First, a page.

This textbook is suitable for the following courses: Introductory Macroeconomics and Principles of Macroeconomics.
Taylor and Weerapana present modern economics in a form that’s intuitive, relevant, and memorable to learners with no prior exposure to the subject. Principles of Macroeconomics engages students by emphasizing the central idea of economics throughout: that people make purposeful choices with scarce resources and interact with other people when they make these choices. The authors bring to bear recent and extensive classroom-based experiences to select real-world examples of how markets work; provide clear explanations of why markets are efficient when the incentives are right and inefficient when the incentives are wrong; and outline examples of economic choices students actually face. The authors stress long-run fundamentals, but they also discuss current public policy issues when the short run matters.
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Now published by FlatWorld at an affordable price in print and digital formats suited to today’s students.
Updated data and content bring coverage of macroeconomics through to the beginning of 2017.
Incorporates discussion of new monetary developments since 2011, including QE3, taper, raising of interest rates and the move to negative interest rates in some countries.
Covers the debate about whether the Fed is unwinding its extraordinary policy measures at an appropriate pace as well as whether the fiscal policy measures implemented in the 2008/09 recession worked, based on academic studies.
Discusses labor market developments, including the fall in unemployment rates, slow improvement in the employment to population ratio, and the falling labor force participation rate of men.
Expands the discussion of productivity slowdown, including Robert Gordon's claim that economic headwinds will keep U.S. productivity growth low in the foreseeable future.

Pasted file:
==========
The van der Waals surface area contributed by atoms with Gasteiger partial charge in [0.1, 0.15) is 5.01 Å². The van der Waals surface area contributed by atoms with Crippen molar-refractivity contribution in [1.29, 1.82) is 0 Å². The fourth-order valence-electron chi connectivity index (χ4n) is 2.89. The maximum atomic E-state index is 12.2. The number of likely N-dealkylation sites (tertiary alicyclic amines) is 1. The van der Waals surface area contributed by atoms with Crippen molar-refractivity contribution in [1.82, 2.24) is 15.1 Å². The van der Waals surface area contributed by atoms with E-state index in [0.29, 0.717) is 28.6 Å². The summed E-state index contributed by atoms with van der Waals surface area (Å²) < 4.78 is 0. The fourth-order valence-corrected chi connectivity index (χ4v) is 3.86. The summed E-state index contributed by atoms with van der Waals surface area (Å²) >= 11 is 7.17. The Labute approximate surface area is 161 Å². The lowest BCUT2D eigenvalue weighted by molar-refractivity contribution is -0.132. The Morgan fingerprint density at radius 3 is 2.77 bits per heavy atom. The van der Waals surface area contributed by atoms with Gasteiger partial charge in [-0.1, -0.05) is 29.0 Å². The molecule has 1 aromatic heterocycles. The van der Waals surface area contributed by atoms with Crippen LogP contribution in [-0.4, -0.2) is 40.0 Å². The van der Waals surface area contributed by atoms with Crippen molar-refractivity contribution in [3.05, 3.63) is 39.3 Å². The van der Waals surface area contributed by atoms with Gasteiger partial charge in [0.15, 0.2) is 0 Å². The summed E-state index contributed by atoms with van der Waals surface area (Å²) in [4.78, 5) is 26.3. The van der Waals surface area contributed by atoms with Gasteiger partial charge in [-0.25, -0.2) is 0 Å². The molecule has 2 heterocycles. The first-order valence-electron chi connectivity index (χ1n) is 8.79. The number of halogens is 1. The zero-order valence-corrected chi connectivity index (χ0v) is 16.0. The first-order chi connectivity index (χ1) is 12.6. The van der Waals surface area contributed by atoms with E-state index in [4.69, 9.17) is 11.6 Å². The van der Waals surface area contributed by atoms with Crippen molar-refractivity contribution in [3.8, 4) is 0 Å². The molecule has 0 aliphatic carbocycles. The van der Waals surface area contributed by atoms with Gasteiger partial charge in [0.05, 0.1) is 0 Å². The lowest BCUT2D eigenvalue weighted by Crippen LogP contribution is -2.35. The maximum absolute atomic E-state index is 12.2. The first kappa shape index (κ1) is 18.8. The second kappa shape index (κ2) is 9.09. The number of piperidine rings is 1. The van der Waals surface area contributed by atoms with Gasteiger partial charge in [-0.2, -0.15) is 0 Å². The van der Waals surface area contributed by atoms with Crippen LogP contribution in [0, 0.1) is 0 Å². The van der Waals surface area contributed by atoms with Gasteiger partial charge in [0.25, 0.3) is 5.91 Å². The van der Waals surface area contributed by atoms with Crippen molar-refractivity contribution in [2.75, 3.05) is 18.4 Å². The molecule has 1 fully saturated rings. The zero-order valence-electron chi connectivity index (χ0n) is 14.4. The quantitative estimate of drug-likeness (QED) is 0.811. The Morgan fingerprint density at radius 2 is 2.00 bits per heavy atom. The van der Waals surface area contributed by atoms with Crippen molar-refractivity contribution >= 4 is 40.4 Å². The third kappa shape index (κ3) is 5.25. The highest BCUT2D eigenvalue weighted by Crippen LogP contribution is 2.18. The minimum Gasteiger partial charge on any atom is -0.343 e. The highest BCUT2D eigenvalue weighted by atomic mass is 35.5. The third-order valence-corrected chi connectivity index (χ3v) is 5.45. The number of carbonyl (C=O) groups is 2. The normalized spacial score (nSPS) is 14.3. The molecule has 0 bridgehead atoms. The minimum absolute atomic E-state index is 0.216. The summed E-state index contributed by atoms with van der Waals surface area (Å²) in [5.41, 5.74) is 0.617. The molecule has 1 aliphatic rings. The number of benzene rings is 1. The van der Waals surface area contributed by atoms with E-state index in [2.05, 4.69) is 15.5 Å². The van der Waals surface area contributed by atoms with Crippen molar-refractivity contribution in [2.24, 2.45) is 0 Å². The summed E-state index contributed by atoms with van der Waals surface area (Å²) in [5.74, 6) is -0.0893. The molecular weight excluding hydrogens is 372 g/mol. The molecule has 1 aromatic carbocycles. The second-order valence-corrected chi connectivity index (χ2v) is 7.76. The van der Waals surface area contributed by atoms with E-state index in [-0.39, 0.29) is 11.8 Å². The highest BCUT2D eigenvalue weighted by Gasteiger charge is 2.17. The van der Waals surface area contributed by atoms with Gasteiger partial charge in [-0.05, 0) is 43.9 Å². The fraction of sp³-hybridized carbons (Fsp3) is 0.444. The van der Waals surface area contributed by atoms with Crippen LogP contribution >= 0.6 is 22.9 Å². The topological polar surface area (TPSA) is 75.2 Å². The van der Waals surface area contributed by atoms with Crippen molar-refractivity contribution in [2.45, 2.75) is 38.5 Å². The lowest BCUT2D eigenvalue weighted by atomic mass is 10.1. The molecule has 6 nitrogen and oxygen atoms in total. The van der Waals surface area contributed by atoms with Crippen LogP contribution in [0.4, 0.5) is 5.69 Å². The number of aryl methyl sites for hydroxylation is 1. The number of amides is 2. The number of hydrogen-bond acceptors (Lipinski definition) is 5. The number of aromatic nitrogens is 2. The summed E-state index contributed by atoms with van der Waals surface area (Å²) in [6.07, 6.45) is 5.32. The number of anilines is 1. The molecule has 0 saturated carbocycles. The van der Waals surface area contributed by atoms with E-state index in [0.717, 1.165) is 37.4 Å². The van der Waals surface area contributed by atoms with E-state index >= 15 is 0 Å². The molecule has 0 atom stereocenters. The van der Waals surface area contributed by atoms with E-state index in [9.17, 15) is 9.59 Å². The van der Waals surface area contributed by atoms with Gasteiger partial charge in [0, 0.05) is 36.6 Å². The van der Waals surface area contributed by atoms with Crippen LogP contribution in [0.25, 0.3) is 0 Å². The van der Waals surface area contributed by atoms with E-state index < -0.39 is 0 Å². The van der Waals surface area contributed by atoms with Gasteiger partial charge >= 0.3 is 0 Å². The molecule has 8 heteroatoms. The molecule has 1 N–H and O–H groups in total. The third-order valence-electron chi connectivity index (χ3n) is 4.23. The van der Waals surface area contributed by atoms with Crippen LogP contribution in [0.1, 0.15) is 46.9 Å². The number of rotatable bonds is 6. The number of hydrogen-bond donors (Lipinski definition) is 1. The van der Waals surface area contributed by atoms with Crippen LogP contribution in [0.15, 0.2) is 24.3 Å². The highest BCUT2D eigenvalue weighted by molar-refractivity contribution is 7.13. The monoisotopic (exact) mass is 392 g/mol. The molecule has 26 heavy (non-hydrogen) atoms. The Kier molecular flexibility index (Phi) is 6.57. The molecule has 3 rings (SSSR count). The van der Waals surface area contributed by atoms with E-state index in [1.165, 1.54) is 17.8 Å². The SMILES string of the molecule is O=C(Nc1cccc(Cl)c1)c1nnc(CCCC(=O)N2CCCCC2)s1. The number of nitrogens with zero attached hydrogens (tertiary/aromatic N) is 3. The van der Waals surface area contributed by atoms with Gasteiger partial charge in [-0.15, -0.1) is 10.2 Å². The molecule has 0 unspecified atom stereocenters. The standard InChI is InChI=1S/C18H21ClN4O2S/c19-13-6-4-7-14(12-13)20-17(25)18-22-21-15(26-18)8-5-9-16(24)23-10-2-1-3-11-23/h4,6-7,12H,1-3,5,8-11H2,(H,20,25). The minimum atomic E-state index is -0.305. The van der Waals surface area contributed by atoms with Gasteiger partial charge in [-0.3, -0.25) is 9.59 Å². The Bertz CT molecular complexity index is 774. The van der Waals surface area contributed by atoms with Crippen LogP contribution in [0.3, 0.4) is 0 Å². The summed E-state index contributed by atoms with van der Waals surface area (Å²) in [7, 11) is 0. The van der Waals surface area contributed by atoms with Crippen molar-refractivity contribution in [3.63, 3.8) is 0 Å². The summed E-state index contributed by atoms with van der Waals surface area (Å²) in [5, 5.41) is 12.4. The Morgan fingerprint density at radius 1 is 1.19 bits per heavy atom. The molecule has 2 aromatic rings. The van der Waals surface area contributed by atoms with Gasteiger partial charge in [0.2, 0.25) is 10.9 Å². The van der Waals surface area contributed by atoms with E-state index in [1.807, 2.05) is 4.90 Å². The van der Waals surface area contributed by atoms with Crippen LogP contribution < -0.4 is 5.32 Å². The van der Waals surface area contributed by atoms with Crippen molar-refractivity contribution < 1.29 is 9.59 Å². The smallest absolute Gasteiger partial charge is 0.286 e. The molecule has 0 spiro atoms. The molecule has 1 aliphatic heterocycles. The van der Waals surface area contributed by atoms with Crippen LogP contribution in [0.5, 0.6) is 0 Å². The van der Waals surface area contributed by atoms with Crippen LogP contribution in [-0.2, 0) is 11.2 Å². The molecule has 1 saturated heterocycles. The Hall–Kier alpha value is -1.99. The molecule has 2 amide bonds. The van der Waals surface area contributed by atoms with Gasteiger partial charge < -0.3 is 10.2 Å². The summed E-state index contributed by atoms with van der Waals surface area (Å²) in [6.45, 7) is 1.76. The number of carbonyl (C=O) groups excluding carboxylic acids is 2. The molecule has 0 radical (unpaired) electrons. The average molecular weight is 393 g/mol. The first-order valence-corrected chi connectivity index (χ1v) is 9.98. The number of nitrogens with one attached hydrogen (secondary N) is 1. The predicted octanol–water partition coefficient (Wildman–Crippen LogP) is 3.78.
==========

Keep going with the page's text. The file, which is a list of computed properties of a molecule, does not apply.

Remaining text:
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John B. Taylor (PhD Stanford University) is one of the field’s most inspiring teachers. As the Raymond Professor of Economics at Stanford University, his distinctive instructional methods have made him a legend among introductory economics students and have won him both the Hoagland and Rhodes prizes for teaching excellence. Professor Taylor is also widely recognized for his research on the foundations of modern monetary theory and policy. One of his well-known research contributions is a rule—now widely called the Taylor Rule—used at central banks around the world. Taylor has had an active career in public service, including a four-year stint as the head of the International Affairs division at the United States Treasury, where he had responsibility for currency policy, international debt, and oversight of the International Monetary Fund and the World Bank and worked closely with leaders and policymakers from countries throughout the world. He has also served as economic adviser to the governor of California, to the U.S. Congressional Budget Office, and to the President of the United States and has served on several boards and as a consultant to private industry. Professor Taylor began his career at Princeton, where he graduated with highest honors in economics. He then received his Ph.D. from Stanford and taught at Columbia, Yale, and Princeton before returning to Stanford.
Akila Weerapana (PhD Stanford) is Associate Professor of Economics at Wellesley College. He was born and raised in Sri Lanka and came to the United States to do his undergraduate work at Oberlin College, where he earned a B.A. with highest honors in Economics and Computer Science in 1994. He received his Ph.D. in Economics from Stanford in 1999, writing his dissertation on monetary economics under the mentorship of John Taylor. Since then, Professor Weerapana has taught in the Economics Department at Wellesley College. His teaching interests span all levels of the department’s curriculum, including introductory and intermediate macroeconomics, international finance, monetary economics, and mathematical economics. He was awarded Wellesley’s Pinanski Prize for Excellence in Teaching in 2002. He also enjoys working with thesis students. In addition to teaching, Professor Weerapana has research interests in macroeconomics, specifically in the areas of monetary economics, international finance, and political economy.
In Chapter 5.2 changed "10.1 percent in October 2008 " to "10.1 percent in October 2009." (11/9/18)